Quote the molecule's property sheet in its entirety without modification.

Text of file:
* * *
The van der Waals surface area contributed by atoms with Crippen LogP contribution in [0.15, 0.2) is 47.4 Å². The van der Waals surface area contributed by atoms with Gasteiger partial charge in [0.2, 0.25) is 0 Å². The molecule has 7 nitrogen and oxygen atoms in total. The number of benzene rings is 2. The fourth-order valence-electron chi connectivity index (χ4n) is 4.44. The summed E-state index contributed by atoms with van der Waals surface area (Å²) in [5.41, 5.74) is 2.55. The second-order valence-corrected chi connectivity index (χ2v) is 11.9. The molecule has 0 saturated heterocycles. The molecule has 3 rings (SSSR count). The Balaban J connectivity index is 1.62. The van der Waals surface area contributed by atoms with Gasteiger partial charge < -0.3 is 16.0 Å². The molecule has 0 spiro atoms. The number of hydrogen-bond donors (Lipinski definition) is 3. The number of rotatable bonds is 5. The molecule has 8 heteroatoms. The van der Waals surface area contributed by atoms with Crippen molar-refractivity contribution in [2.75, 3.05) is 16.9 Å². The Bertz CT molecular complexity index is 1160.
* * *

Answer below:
The van der Waals surface area contributed by atoms with Crippen LogP contribution in [0.15, 0.2) is 47.4 Å². The van der Waals surface area contributed by atoms with Gasteiger partial charge in [0.2, 0.25) is 0 Å². The molecule has 7 nitrogen and oxygen atoms in total. The number of benzene rings is 2. The fourth-order valence-electron chi connectivity index (χ4n) is 4.44. The summed E-state index contributed by atoms with van der Waals surface area (Å²) in [5.41, 5.74) is 2.55. The second-order valence-corrected chi connectivity index (χ2v) is 11.9. The molecule has 0 saturated heterocycles. The molecule has 3 rings (SSSR count). The Balaban J connectivity index is 1.62. The van der Waals surface area contributed by atoms with Gasteiger partial charge < -0.3 is 16.0 Å². The molecule has 0 spiro atoms. The number of hydrogen-bond donors (Lipinski definition) is 3. The number of rotatable bonds is 5. The molecule has 8 heteroatoms. The van der Waals surface area contributed by atoms with Crippen molar-refractivity contribution in [2.75, 3.05) is 16.9 Å². The Bertz CT molecular complexity index is 1160.